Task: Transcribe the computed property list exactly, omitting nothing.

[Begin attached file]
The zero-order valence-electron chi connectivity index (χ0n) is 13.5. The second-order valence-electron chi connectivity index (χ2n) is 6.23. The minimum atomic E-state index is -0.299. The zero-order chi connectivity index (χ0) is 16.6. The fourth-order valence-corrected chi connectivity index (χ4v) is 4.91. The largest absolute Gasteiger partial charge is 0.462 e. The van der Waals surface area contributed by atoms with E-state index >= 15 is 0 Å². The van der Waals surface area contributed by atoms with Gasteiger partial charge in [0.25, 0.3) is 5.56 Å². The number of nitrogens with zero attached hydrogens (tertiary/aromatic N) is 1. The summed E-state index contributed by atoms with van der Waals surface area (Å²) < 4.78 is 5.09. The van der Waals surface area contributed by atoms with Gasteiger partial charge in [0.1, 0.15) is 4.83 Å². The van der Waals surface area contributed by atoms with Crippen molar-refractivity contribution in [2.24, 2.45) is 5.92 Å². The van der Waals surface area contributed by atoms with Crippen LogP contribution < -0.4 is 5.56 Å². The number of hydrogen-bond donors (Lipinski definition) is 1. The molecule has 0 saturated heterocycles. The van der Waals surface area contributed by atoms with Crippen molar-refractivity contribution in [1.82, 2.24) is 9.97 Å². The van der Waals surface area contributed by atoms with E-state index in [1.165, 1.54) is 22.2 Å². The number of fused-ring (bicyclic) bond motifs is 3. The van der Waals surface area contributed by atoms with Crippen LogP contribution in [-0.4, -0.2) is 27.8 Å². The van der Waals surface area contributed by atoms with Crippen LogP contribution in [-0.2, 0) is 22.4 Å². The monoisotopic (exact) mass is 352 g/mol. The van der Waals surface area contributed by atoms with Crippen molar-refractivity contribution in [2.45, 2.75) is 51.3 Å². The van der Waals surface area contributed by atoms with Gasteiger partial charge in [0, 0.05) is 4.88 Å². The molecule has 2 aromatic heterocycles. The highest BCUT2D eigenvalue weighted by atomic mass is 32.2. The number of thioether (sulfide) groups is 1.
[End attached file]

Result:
The zero-order valence-electron chi connectivity index (χ0n) is 13.5. The second-order valence-electron chi connectivity index (χ2n) is 6.23. The minimum atomic E-state index is -0.299. The zero-order chi connectivity index (χ0) is 16.6. The fourth-order valence-corrected chi connectivity index (χ4v) is 4.91. The largest absolute Gasteiger partial charge is 0.462 e. The van der Waals surface area contributed by atoms with E-state index >= 15 is 0 Å². The van der Waals surface area contributed by atoms with Gasteiger partial charge in [0.25, 0.3) is 5.56 Å². The number of nitrogens with zero attached hydrogens (tertiary/aromatic N) is 1. The summed E-state index contributed by atoms with van der Waals surface area (Å²) < 4.78 is 5.09. The van der Waals surface area contributed by atoms with Gasteiger partial charge in [0.1, 0.15) is 4.83 Å². The van der Waals surface area contributed by atoms with Crippen molar-refractivity contribution in [2.24, 2.45) is 5.92 Å². The van der Waals surface area contributed by atoms with Crippen LogP contribution < -0.4 is 5.56 Å². The number of hydrogen-bond donors (Lipinski definition) is 1. The molecule has 0 saturated heterocycles. The van der Waals surface area contributed by atoms with Crippen molar-refractivity contribution in [1.82, 2.24) is 9.97 Å². The van der Waals surface area contributed by atoms with E-state index in [1.165, 1.54) is 22.2 Å². The number of fused-ring (bicyclic) bond motifs is 3. The van der Waals surface area contributed by atoms with Crippen LogP contribution in [-0.4, -0.2) is 27.8 Å². The van der Waals surface area contributed by atoms with Crippen LogP contribution in [-0.2, 0) is 22.4 Å². The monoisotopic (exact) mass is 352 g/mol. The van der Waals surface area contributed by atoms with Crippen molar-refractivity contribution in [2.45, 2.75) is 51.3 Å². The van der Waals surface area contributed by atoms with Gasteiger partial charge in [0, 0.05) is 4.88 Å². The molecule has 2 aromatic heterocycles. The highest BCUT2D eigenvalue weighted by atomic mass is 32.2. The number of thioether (sulfide) groups is 1.